It doesn’t take long to notice that food is the passion at Phillies Bridge Farm Project in Gardiner, New York. The aptly-named farm sits in the middle of Phillies Bridge Road, the Sunset Strip of Gardiner farms. Boasting an impressive 65 acres, the farm has been protected through a land trust since 2002. Phillies Bridge is a Not-for-Profit, and, while the Board of Directors helps with fundraising and fiscal management, the creativity of the farm rests in the hands of six young women.
Farm manager Anne Eschenroeder is not new to farming. Between earning a certificate in Ecological Horticulture from the University of California Santa Cruz and an undergraduate degree in Environmental Studies (and Anthropology), the girl knows a thing or two about dirt. She manages the farm’s CSA of 220 members, deliveries to seven different restaurants, and the six acres that make it all possible. On my visit Anne was hurriedly cooking lunch for me and her interns. It turns out she knows a thing or two about cooking her vegetables as well.
Education is an important part of Phillies Bridge’s model, and Amie Baracks was hired as the Education Director in 2010. She oversees Farm Camp, school visits, Growing Together, and adult workshops that focus on sustainable agriculture. The farm was abuzz when I pulled into the grassy parking lot: Children were playing with the hose, zucchini bread was baking, and Amie greeted me with a warm smile and said “Ok, lets eat!”
I should have known that when two farm ladies and their very experienced team of apprentices say “Lets eat,” I would be leaving with a very full stomach. It was intern Katie’s birthday, and Anne prepared a very farm-filled meal of fried zucchini with sour cream, crispy zucchini latkes with applesauce, and a big garden salad with cucumbers and carrots. It is a Phillies Bridge tradition to eat together at noon, and, as one intern jokes, “It is the most important part of the day. It is what I work towards in the morning”. Anne pulled more fritters out of the kitchen, and more and more latkes appeared. We all took two or three helpings of each.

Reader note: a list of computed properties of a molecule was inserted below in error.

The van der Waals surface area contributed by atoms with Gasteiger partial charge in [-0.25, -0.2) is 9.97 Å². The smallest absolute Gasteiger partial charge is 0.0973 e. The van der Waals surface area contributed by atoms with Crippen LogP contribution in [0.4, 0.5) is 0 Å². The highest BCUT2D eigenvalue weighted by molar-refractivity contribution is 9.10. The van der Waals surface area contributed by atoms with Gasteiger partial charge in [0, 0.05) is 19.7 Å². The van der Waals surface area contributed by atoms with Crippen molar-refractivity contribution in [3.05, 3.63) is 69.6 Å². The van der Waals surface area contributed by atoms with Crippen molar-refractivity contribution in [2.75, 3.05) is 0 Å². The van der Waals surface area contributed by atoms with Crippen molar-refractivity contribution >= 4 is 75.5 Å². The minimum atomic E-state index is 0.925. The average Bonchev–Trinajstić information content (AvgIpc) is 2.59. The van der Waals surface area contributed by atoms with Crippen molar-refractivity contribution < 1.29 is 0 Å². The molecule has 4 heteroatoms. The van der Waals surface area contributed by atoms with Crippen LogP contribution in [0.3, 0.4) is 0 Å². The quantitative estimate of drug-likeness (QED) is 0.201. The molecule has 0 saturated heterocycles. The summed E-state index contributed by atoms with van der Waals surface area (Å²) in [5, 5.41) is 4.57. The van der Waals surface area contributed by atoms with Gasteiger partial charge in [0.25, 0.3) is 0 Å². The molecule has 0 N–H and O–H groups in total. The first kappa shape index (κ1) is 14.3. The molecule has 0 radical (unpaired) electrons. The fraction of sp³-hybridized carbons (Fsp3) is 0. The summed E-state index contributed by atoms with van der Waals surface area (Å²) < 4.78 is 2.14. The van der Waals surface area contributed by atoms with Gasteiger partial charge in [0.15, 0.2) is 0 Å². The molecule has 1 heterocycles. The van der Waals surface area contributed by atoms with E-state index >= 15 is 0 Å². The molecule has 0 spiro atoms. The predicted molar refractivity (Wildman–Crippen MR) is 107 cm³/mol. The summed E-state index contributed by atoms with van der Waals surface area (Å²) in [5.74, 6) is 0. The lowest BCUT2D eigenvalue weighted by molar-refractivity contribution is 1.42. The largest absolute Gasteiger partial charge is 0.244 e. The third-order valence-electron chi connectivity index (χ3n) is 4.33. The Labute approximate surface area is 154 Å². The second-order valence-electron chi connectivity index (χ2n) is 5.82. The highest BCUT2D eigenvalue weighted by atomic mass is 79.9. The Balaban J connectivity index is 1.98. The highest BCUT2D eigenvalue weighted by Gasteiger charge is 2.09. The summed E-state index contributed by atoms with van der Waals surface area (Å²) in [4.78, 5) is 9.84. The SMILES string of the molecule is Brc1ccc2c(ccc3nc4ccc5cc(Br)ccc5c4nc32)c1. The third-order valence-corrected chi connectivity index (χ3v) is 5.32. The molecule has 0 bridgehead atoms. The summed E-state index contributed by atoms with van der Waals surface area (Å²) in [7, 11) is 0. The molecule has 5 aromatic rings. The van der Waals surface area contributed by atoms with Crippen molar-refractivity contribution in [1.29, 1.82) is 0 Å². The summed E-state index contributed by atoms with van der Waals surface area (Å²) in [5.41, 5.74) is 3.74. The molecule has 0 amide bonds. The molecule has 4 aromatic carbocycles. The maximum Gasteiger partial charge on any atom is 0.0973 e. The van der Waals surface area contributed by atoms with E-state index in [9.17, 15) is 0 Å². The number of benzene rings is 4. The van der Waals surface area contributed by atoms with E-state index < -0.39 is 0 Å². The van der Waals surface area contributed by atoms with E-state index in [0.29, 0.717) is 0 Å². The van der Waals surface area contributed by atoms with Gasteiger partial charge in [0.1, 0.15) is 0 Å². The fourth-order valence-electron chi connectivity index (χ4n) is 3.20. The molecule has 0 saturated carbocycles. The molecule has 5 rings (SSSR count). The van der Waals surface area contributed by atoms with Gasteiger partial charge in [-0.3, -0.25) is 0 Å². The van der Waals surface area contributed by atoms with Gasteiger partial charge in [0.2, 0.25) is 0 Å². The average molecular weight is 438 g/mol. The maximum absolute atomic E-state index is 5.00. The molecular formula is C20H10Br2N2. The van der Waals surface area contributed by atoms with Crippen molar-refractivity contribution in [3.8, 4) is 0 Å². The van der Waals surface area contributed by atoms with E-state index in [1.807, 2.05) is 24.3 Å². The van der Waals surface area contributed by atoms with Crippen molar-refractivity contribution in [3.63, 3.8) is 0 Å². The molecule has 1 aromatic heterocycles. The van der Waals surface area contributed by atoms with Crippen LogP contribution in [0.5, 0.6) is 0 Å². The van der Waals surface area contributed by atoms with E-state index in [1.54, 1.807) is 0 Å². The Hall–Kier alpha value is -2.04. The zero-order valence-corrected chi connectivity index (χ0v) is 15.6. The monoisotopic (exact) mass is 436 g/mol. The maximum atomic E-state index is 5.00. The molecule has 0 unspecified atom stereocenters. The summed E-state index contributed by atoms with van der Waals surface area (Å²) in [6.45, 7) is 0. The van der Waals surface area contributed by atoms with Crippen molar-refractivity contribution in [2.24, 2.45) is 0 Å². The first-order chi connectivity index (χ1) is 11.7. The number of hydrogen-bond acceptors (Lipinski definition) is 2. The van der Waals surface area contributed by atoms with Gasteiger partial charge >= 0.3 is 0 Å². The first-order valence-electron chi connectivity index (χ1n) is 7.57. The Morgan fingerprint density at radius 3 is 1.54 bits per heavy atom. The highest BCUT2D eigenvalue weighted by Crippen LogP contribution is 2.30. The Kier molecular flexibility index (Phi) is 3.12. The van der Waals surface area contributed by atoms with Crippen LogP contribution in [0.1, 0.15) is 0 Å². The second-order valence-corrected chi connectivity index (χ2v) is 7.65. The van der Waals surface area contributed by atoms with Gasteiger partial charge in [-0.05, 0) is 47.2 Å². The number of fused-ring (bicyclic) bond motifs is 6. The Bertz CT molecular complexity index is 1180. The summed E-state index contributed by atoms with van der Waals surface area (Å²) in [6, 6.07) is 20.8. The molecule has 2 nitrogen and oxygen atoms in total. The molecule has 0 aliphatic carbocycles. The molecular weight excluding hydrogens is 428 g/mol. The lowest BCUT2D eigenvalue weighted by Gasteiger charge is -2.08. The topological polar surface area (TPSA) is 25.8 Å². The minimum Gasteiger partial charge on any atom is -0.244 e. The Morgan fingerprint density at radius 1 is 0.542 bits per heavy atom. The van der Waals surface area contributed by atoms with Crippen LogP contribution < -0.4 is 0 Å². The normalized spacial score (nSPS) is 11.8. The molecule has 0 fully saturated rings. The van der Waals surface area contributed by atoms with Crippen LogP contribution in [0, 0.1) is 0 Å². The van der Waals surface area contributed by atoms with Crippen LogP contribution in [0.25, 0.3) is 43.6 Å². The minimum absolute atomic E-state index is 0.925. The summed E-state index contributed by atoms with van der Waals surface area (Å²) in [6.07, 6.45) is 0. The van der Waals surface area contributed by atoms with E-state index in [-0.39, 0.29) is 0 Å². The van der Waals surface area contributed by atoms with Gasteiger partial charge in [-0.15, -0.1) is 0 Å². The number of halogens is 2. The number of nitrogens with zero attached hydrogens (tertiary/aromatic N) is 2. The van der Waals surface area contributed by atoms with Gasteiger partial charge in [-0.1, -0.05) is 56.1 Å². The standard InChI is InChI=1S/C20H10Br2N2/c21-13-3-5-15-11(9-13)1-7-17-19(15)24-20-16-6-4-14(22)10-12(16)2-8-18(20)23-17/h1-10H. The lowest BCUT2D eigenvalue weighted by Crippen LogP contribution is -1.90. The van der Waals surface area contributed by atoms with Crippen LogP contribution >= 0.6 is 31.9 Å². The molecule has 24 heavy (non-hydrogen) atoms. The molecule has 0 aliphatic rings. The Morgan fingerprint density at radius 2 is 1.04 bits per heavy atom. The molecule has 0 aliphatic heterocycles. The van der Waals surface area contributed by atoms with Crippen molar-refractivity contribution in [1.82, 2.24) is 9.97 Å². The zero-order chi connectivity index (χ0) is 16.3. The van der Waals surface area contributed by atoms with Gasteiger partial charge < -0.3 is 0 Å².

Through forkfuls, I asked what the most difficult part of being a young farmer is. All six agreed that finding secure land and guidance is hard, as a big wave of young people are initiating this agricultural renaissance: “It is just hard to know what to do.” Amie also notes that it is really difficult for a young farmer to find a balance between work and life that will leave them emotionally and physically stable. She has farmer friends who work so hard in July that they end up loosing that balance and hurting themselves in the process. These young women are hopeful for all of us young farmers, and the only advice they have is to “just do it.” They all laugh at the marketing connotation of this phrase, but it seems to sum it up perfectly. They say that to be a success, you just have to get involved and try. Take classes. Read books. Go online.
After lunch, the farmers quickly dart off to their individual tasks for the afternoon and I join Mary-Kate and Amie for herbal tea and zucchini bread with the kids. The children tell me in unison that there is “Lemon Balm!” and “Chamomile!” and “FENNEL!” (they were particularly excited about the fennel) in their tea this afternoon.
As I make my way towards the parking lot, belly full and pad full of notes, I hear Amie lead the kids in a thank-you song. Twenty little voices sing “Blessings on the fruiiit, and Blessings for the treeeees”. Phillies Bridge Farm Project is more than your average farm. These creative women know food and want to share their knowledge with anyone keen on learning. And what did Katie get for her birthday? A garden-patch cake and Eliot Coleman’s New Organic Grower. Naturally!Fried Birthday Zucchini 4 Small Zucchini 1 c. Flour 1 Egg 1 c. Fine Cornmeal or Breadcrumbs 2 c. oil Salt and Thyme Sour Cream loosened with a little water Cut the Zucchini in half lengthwise and cut each half again lengthwise, so you have 4 quarters. Dip each quarter into the flour. Shake. Dip each into the egg and allow the excess egg to drip off. Dip each into the bread crumbs and place the breaded zucchini on a plate or tray. In a medium frying pan, heat the oil until very hot. Add the zucchini and adjust the heat to med-high. Using a slotted spatula or tongs, move the zucchini to a plate covered in paper towel. Sprinkle salt and thyme leaves over the hot zucchini. Serve with sour cream loosened with a little water for dipping. Phillies Bridge Farm Project http://philliesbridge.org/